Saturday, December 14, 2013
“The Hobbit: The Desolation of Smaug” – Improvements and a dragon.
As I wrote in my review of An Unexpected Journey, I hoped that Desolation would feature less silliness (like slapsticky trolls and dishwashing songs), no more dopey characters (the Great Goblin), and better CGI. While I mostly got what I hoped for, there’s still room for improvement, though at this point, I don’t know how much more they can do considering the third movie is pretty much in the can.
The film picks up with our group of dwarves and Bilbo (Martin Freeman) seeking refuge at the home of Beorn after temporarily escaping the orcs that have been pursuing them. With Beorn’s help (in the form of horses), they make their way to Mirkwood, where Gandalf parts ways with them to investigate some tombs in the mountain. This is where the film splits into two separate stories, not unlike the divergence of the fellowship in The Two Towers. The journey through Mirkwood brings a very good sequence featuring a bunch of spiders, as well as what promises to be the biggest contrivance of the entire trilogy – the appearance of Legolas (Orlando Bloom) and his girlfriend (?), Tauriel (Evangeline Lilly). For those of you who aren’t familiar with the source material, Tauriel is a completely manufactured character just for these movies. I’m not sure why they felt the need to invent a love interest for Legolas, but I’m guessing she’s going to die at some point in the third film.
Aynway, the film mostly follows the book (wood elves, barrels, Laketown) until we finally get to the part that everyone has been waiting for – the dragon, Smaug (Benedict Cumberbatch). And let’s just admit it – Smaug is what everyone has been looking forward to since we saw his eye open at the end of Journey and he definitely was worth the wait. Cumberbatch delivers a perfect performance through his fantastic dialogue delivery, as well as some unbelievable movement via motion capture. I have no idea what he was actually doing with his body to create Smaug’s movements, but I’ll definitely be throwing down the extra money for the bonus features on the DVD.
Of course, as fantastic as Smaug was, I couldn’t help but notice how much of contrast there was between Smaug and the orc commanders. In addition to Cumberbatch, the CGI on Smaug was perfect (hyperbole notwithstanding, he looked real) and he was a truly threatening, if not frightening, character. On the other hand, the two main orcs, Azog and Bolg, were poorly rendered and the opposite of threatening. They are great examples of CGI run amok, especially considering every (EVERY) orc in the original trilogy was the stuff of nightmares. Sadly, at this point, there’s no chance we’re going to see that problem fixed in the third film.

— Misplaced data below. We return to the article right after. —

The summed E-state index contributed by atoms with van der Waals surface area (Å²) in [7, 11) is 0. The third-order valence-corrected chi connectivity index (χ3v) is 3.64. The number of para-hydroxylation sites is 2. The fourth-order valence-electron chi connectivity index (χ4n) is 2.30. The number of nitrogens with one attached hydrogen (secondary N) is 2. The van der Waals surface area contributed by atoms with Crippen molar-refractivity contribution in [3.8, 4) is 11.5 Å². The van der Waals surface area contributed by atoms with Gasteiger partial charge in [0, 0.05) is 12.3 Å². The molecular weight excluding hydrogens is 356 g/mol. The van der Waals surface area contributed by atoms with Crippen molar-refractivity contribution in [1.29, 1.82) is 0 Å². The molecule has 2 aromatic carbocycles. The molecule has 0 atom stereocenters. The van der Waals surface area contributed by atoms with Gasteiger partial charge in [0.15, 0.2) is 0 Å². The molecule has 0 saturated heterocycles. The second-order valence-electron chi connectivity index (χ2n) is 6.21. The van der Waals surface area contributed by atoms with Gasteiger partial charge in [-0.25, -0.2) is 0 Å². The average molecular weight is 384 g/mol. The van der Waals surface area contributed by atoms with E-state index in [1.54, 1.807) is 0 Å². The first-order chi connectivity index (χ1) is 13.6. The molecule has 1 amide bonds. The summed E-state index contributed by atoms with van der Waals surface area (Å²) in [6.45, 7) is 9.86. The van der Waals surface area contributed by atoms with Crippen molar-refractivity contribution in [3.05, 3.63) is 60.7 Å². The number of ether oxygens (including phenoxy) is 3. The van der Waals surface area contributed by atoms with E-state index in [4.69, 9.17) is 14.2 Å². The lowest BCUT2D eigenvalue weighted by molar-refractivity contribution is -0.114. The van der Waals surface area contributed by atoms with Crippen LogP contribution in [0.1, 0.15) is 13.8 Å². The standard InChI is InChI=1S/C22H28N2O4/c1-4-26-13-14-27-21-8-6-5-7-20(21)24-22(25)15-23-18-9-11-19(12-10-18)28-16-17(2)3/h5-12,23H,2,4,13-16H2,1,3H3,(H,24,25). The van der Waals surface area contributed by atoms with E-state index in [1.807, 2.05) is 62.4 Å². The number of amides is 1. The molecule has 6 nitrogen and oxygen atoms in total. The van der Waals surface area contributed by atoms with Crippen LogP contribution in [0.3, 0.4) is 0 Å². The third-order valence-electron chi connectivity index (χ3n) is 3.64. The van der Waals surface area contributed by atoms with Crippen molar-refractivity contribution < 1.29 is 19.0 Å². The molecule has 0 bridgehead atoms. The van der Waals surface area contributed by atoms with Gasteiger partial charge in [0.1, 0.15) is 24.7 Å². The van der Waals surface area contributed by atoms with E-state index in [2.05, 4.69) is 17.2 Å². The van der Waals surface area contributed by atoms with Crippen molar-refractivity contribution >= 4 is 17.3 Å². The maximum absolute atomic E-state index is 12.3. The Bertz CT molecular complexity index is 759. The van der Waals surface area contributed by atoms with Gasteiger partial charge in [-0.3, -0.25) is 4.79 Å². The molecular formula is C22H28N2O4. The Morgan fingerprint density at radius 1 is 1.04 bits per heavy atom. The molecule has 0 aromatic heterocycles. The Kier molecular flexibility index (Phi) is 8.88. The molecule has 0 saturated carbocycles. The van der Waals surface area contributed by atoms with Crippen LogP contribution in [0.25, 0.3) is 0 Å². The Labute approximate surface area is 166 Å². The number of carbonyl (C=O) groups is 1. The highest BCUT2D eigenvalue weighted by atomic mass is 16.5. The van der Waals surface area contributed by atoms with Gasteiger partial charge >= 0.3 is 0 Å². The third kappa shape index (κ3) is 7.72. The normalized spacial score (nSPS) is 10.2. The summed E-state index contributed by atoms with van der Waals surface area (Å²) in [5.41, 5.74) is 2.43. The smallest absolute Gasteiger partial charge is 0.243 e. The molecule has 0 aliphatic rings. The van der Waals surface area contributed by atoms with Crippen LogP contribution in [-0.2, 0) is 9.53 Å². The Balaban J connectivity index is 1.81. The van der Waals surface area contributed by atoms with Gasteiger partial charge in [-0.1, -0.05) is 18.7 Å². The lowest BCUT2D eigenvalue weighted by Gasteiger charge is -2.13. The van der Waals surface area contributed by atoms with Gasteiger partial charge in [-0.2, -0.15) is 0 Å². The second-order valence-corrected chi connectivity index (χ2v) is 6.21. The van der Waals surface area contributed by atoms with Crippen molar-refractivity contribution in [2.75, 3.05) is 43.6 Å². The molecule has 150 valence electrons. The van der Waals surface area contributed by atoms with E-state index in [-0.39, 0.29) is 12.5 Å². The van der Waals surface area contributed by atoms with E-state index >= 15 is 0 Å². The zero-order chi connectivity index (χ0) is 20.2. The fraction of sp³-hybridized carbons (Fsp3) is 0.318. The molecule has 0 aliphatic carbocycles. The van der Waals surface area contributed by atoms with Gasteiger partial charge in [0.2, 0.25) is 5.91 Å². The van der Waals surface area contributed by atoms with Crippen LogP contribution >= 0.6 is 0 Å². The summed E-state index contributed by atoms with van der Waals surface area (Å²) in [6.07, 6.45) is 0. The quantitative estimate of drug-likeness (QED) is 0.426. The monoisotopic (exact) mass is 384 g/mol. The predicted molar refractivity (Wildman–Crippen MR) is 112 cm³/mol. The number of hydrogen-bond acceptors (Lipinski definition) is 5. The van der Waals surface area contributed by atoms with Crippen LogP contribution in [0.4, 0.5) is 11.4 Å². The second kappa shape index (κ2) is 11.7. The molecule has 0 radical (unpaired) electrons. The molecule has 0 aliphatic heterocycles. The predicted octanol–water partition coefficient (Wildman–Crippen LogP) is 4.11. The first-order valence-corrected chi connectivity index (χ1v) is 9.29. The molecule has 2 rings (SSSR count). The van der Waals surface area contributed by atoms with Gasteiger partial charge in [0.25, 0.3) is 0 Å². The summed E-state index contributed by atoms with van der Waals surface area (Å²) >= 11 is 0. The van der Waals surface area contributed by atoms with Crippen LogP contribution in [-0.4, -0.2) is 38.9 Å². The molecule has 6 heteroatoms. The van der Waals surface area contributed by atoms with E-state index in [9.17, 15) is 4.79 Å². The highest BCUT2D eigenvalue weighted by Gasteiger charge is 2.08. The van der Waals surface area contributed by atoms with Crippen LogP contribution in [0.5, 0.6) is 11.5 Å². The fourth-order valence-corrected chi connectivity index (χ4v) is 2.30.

On the bright side, the tone of the film is far more serious than Journey and rightly so. I know that the book is a light-hearted affair, but that’s just not what Peter Jackson’s version of Middle Earth is. I’m not saying there isn’t room for comedic relief – Legolas and Gimli in the original trilogy provided the perfect amount – but Journey just tripped all over itself whenever there was an attempt at humor. Desolation dispenses with that nonsense, though introduces a couple more silly characters in the Master of Laketown (Stephen Fry) and his oddball lacky, Alfrid. Alfrid seemed to be a poor attempt at replicating Wormtongue and another overt attempt to mirror the original trilogy that just came off as contrived. The Master wasn’t so much silly in action as he was in costume design, appearing as kind of a grease-ball with bad hair. It’s not terrible, but noticeable enough to be distracting. Luckily, he’s not given enough screen time to go from distracting to annoying.
All in all, the quality of the film is essentially the same as the first one, which comes as no surprise. Traditionalist fans of the book will probably be annoyed at some of the liberties taken with the story, but most people will just chalk them up to standard Hollywood-isms needed to stretch a relatively short novel into three long films. In addition, as great as the climactic scene with Smaug is, they are broken up with scenes of Gandalf facing off with orcs and the Necromancer at a ruined castle. It’s a little disorienting and does not flow well with the parallel dwarf/Bilbo storyline. The CGI seemed better than the first film, but that’s probably because I didn’t see Desolation in the high frame rate, like I did with Journey. Finally, there’s the ending. The biggest question you probably have is “where does the movie end?” Well, it ends with Smaug…
Rating: Don’t ask for any money back. Smaug is worth it.